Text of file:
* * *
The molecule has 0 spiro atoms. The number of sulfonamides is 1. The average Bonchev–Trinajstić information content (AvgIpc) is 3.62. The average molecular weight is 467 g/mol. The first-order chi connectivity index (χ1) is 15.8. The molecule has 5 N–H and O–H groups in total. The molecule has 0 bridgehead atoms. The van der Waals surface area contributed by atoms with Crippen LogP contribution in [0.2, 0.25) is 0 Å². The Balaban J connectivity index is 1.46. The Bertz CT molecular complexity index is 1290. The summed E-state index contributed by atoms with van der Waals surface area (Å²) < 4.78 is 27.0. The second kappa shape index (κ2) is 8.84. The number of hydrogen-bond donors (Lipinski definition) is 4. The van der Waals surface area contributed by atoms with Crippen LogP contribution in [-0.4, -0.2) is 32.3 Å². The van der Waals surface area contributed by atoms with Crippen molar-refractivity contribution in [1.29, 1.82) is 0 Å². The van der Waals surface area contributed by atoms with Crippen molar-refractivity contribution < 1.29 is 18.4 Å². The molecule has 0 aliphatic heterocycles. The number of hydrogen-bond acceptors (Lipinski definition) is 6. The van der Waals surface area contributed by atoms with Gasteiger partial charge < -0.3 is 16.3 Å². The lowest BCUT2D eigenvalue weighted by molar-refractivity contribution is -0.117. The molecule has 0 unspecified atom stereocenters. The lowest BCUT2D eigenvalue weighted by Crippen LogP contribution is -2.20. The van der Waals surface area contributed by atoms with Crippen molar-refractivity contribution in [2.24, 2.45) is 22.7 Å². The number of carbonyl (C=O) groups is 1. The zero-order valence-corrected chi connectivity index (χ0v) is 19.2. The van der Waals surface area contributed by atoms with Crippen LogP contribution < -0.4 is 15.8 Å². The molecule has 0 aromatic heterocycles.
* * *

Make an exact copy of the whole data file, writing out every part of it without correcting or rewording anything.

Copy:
The molecule has 0 spiro atoms. The number of sulfonamides is 1. The average Bonchev–Trinajstić information content (AvgIpc) is 3.62. The average molecular weight is 467 g/mol. The first-order chi connectivity index (χ1) is 15.8. The molecule has 5 N–H and O–H groups in total. The molecule has 0 bridgehead atoms. The van der Waals surface area contributed by atoms with Crippen LogP contribution in [0.2, 0.25) is 0 Å². The Balaban J connectivity index is 1.46. The Bertz CT molecular complexity index is 1290. The summed E-state index contributed by atoms with van der Waals surface area (Å²) < 4.78 is 27.0. The second kappa shape index (κ2) is 8.84. The number of hydrogen-bond donors (Lipinski definition) is 4. The van der Waals surface area contributed by atoms with Crippen LogP contribution in [-0.4, -0.2) is 32.3 Å². The van der Waals surface area contributed by atoms with Crippen molar-refractivity contribution in [1.29, 1.82) is 0 Å². The van der Waals surface area contributed by atoms with Crippen molar-refractivity contribution < 1.29 is 18.4 Å². The molecule has 0 aliphatic heterocycles. The number of hydrogen-bond acceptors (Lipinski definition) is 6. The van der Waals surface area contributed by atoms with Gasteiger partial charge < -0.3 is 16.3 Å². The lowest BCUT2D eigenvalue weighted by molar-refractivity contribution is -0.117. The molecule has 0 unspecified atom stereocenters. The lowest BCUT2D eigenvalue weighted by Crippen LogP contribution is -2.20. The van der Waals surface area contributed by atoms with Crippen molar-refractivity contribution in [2.24, 2.45) is 22.7 Å². The number of carbonyl (C=O) groups is 1. The zero-order valence-corrected chi connectivity index (χ0v) is 19.2. The van der Waals surface area contributed by atoms with Crippen LogP contribution < -0.4 is 15.8 Å². The molecule has 0 aromatic heterocycles.